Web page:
Headless Drupal by Ruben Teijeiro (rteijeiro)

Even though I did not attend the workshop, it was still part of the Drupal API-first series of topics. Code of the session.

Progressive web apps by Théodore Biadala (nod_)

That was an intermediate-level session. Promises were in the core of all code snippets and demonstrations. Highlight APIs: Fetch API, Cache, Service Workers, and Web APIs in general. The main idea was to demonstrate how modern web APIs can be used to build web apps, having functionalities very similar to native apps.

The repository of the workshop is public, so go and check it for further details in case you’re interested into the interface implementations.

It’s interesting to note the example of promise-based behaviors system. A modernized implementation of classic concept on managing JavaScript.

GraphQL by Sebastian Siemssen (fubhy)

Needless to say, that was the “cherry” session. It was about the Facebook’s GraphQL, which developers were ready to understand, after touching upon REST APIs, JavaScript Frameworks, knowing what is a server and a client in general in the previous sessions.

I personally enjoyed the workshop. In fact, I was even able follow along with the live coding on the main screen. It was also nice that it made a clear association between specification and language implementation. This means that same concepts of data architecture were demonstrated and practices with JavaScript and PHP.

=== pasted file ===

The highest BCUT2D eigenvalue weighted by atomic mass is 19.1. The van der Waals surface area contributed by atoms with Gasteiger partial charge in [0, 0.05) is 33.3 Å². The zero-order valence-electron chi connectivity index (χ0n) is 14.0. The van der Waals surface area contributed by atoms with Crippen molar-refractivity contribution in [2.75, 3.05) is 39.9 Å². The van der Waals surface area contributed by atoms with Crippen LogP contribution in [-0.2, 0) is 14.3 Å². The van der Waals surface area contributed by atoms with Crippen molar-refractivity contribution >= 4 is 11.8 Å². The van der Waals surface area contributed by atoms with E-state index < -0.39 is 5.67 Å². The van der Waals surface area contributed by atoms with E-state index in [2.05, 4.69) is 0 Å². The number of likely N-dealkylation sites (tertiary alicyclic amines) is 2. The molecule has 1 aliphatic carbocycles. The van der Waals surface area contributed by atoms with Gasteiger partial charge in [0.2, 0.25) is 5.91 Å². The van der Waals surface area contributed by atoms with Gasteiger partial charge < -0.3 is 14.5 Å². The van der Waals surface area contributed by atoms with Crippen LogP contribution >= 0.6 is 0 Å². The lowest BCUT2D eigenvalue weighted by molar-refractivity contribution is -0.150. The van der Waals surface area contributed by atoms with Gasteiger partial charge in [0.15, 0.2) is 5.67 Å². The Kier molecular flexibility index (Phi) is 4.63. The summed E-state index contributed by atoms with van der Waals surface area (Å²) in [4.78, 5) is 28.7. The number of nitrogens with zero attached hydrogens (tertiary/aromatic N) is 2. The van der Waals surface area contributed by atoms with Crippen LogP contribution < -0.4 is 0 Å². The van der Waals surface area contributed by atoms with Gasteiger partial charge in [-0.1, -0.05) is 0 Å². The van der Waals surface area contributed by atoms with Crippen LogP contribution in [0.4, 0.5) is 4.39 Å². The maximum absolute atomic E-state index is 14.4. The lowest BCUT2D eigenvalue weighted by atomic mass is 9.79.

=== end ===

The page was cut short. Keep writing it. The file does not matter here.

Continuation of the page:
In the first part, the Star Wars API was used with the GraphiQL — a hands-on tutorial to understand the basic concepts like queries, fragments, variables, sub selections, etc.

Second was the usage of node.js app with express, express-graphql, graphiql, graphql and other popular modules to transpile ES6 code. In this playground, the building part started. Various types were used: GraphQLSchema, GraphQLObjectType, GraphQLString, GraphQLInt, GraphQLNonNull, GraphQLList, etc. That was my first time to actually write something working out of the learngraphql.com online tutorials.

There was a demo of Relay in-between, as a bonus, to grab a general understanding of the additional features provided on top of the fundamental specification.

Credits: https://www.flickr.com/groups/drupalaton-2016

After the GraphQL implementation in JavaScript was getting convenient, then we continued using the same concepts, but to build a server in PHP and the Drupal GraphQL module. Sure enough, the approach was similar, but this time extending SchemaProviderBase and implementing framework-specific EntityTypeManager (Interface) to manage Content Entity items.


The event was awesome, the people were great, and the sessions were truly useful. I feel somehow privileged with the opportunity to attend such a good series of sessions related to API-s in the Drupal community!

There are a lot of new technologies and tools to learn and play with. I hope the summary above is a good starter for anyone enthusiastic about the future of the tools mentioned.


Many thanks to the local Drupal community in Hungary! :)

Having drinks with the kind team of 5NET Interactive :)
Credits: follow the album to reach the author.

And even more photos from the organizers: